Myles Cameron Is Looking For Beauty in the Midst of the Apocalypse [Q&A]


Photo: Texas Isaiah  

Myles Cameron is the artist we need, a man whose intentions and introspection are uncompromising, a concussive alliance of lyrical intellect, music rooted in tradition and a general aversion to obvious varnishes. With his third EP, taking several years to put together, Myles tackles topics across the social spectrum and we didn't want to filter this generational voice, so we asked him directly about Black Boys Look Blue.

Ones to Watch: We've been fans for a while now. How has Myles Cameron the artist evolved?  

Myles Cameron: Hmm. Well if we say the beginning was back in 2018/2019 with "Caged Bird" and the first EP, I'd say im just further along the journey of figuring out who I want to be as a person and as an artist. Storytelling and lyrics and aesthetic cohesion are still really important to me. But im definitely experimenting more. And expanding the palate of what I listen to, which I think comes out in the work. I'd say this current version of Myles Cameron is drawing from a lot more places musically.

What does Black Boys Look Blue mean to you?  

The last track on the EP, "Enter the Blue," is sort of meant to give context to the title. Black boys look blue in the moonlight, but also in police lights, but also alone at night processing the emotions we're not supposed to show in public.

You said you created 100 songs for this project? How did you ever manage to narrow it down to these six songs?  

You just kinda know man. When you're sitting on that many demos you don't have the time or desire to go back and listen to all 100 all the time. The ones that you keep finding yourself going back to again and again, humming throughout the day, playing back to back. Those are the ones that are meant to be shared. I don't really make music for listeners. I make it for myself, and then I release it for other people to hopefully enjoy.  

You also said artist development doesn't exist anymore. Is that a statement about the industry?

The lack of discipline artists have? I definitely mean that more as a statement about the industry. If you look at the state of things right now, there's just not much of a financial incentive for labels or other music companies to sit and assist an artist through project rollout after project rollout until they really catch their stride. There are just so many artists out there. Like 20 new kids go viral on TikTok every month. There's too much money to be made chasing down viral songs and viral acts for companies to want to be patient with artists. Which I totally understand, to be fair. Despite that I think there still are a lot of artists who are taking it upon themselves to develop and who have this really patient approach to becoming great at what they do. You might not have heard of them yet, but when you do, it'll be as fully actualized versions of themselves that are undeniably great. People like Kevin Abstract, Orion Sun, Bakar, Mavi. They just get better and better with each project, and it's so inspiring.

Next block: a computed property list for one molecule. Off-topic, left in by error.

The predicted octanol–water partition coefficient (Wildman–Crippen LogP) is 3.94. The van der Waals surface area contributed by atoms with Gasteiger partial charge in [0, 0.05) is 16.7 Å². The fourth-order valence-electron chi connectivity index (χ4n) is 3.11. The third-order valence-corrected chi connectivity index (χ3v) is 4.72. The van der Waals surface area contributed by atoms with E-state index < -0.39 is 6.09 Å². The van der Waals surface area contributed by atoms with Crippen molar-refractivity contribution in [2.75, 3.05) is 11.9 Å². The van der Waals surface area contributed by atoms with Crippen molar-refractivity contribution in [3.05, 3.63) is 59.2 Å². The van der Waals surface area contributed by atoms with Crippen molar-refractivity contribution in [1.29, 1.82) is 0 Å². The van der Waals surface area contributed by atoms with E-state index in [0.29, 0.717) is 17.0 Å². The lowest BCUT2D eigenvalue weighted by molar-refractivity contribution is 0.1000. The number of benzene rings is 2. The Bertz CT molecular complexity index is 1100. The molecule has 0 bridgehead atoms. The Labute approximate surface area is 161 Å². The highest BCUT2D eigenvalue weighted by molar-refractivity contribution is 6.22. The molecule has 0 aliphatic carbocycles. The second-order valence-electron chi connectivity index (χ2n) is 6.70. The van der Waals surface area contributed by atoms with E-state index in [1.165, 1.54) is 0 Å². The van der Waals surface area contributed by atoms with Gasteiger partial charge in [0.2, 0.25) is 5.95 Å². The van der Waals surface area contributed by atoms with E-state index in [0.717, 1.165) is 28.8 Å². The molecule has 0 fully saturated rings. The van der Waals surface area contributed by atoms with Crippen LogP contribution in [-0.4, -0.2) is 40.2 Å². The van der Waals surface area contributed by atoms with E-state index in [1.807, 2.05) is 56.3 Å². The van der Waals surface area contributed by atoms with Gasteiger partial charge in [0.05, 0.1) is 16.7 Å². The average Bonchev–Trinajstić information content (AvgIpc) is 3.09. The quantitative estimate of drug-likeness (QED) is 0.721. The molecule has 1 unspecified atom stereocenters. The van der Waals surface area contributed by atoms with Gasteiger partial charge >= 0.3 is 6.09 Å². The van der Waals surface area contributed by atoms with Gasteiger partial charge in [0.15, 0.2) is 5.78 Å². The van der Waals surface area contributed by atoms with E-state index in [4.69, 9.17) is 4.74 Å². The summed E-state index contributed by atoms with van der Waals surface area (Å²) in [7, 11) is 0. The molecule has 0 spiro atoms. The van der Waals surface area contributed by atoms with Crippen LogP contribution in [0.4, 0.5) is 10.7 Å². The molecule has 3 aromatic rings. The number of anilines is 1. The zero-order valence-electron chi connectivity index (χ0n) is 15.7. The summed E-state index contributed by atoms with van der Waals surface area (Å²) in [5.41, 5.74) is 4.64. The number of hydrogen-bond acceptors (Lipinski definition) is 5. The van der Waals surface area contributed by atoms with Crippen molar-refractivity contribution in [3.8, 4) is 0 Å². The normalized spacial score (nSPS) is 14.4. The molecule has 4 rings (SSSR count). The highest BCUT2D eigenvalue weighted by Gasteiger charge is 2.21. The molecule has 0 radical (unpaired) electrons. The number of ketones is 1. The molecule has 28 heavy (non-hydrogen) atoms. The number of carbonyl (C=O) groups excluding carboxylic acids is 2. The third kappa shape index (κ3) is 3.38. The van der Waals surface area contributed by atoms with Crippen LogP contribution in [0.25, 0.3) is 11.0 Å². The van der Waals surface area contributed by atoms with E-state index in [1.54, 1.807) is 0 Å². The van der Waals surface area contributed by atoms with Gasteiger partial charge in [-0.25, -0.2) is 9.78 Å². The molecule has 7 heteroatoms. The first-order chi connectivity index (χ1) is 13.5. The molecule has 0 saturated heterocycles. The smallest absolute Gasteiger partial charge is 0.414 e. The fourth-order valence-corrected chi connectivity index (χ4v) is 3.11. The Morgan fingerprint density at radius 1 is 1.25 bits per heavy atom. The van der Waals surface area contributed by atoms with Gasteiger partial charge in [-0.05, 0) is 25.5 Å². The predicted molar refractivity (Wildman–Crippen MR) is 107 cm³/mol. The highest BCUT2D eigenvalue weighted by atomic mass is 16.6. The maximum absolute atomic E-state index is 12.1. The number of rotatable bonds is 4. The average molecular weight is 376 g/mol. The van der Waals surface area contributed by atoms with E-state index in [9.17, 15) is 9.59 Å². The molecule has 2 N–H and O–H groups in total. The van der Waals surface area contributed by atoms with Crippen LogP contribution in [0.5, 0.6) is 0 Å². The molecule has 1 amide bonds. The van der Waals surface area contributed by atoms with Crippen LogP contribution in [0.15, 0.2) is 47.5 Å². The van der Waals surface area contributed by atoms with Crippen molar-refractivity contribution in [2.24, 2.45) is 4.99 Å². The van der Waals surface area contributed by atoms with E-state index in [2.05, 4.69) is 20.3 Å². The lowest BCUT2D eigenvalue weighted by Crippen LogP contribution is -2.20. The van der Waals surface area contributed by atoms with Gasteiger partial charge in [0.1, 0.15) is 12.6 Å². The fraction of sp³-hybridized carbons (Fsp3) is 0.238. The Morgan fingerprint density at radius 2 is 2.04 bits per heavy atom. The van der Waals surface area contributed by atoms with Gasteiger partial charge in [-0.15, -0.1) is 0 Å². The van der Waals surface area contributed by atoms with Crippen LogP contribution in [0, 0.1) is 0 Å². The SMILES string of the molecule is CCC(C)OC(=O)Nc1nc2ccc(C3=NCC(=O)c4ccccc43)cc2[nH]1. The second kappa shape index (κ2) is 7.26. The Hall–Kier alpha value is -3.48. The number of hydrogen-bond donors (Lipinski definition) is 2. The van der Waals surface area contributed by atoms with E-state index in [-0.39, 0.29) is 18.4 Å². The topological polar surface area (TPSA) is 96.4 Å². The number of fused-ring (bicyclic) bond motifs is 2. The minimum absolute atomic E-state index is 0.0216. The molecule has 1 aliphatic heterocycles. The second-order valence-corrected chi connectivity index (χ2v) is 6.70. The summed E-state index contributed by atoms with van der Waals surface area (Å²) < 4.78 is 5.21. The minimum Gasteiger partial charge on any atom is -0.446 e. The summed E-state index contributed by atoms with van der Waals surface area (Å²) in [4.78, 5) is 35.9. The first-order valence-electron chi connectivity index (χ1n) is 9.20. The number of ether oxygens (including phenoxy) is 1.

Do you take promise that the pop-punk music you grew up on seems to be trending back into popularity? Does that give you more room to grow musically?  

I fucking love that shit man. Especially because this time around there are a lot of black artists leading the charge. KennyHoopla, Jean Dawson, Willow Smith. I don't know that I see myself necessarily pivoting that far and making music that I would classify as punk or pop punk, but I do love that stuff and love that energy and love when I get the chance to inject a dose of it into my stuff.

What do you hope a listener takes away from Black Boys Look Blue?

Whatever they want honestly. It's my attempt at making something beautiful in the middle of the apocalypse. I hope people get some sense of peace, or wonder, or joy out of it. A brief escape from the chaos we're all living through.  

What’s next for you? What should we be on the lookout for?  

I'm not completely sure to be honest. I'm like four or so tracks into the next thing. Well 30 tracks but four good ones. I've been writing a lot of ballads lately.  

Outside of music, what or who is inspiring you right now?  

Hmm. James Baldwin. I just read Another Country, and the last 30 pages of that book might've been the best prose I've ever read in my life. I've also been reading Sally Rooney's books. She just crafts these beautiful internal worlds for her characters and these love stories that are nice to get lost in. And Tyler Mitchell's photography of course. I'm gonna shoot w that nigga one day, just putting it down here. I feel like we would get along. His photos contain a lot of the themes I write about.  

Who are your Ones to Watch?  

Faye Webster's record was amazing this year. And my homies Serena Isioma and Dhruv have been having huge years and im so proud of them. :) Also Papa Mbye out in Minneapolis. Dude's a fuckin rock star.

Black Boys Look Blue is available everywhere you can stream it.

Related Articles

meg elsier Takes Us Through Her Existential Debut Album 'spittake' Track By Track

meg elsier Takes Us Through Her Existential Debut Album 'spittake' Track By Track

July 10, 2024 In 'spittake,' the rising artist weaves together themes of religious personification, social anxiety, and more with a deft hand.
Author: DJ Connor
Croixx Inspires a Palpable Mood Shift With Label Debut 'How I'm feeling now…' [Q&A]

Croixx Inspires a Palpable Mood Shift With Label Debut 'How I'm feeling now…' [Q&A]

July 10, 2024 Fresh out of high school, Croixx is already leaving a lasting impression.
Author: DJ Connor
Debbii Dawson and The Magical Duality of 'How To Be Human' [Q&A]

Debbii Dawson and The Magical Duality of 'How To Be Human' [Q&A]

July 3, 2024 "As a first-generation American, it was only natural for me to exist in multiple worlds, I don’t know any other way."
Author: Giselle Libby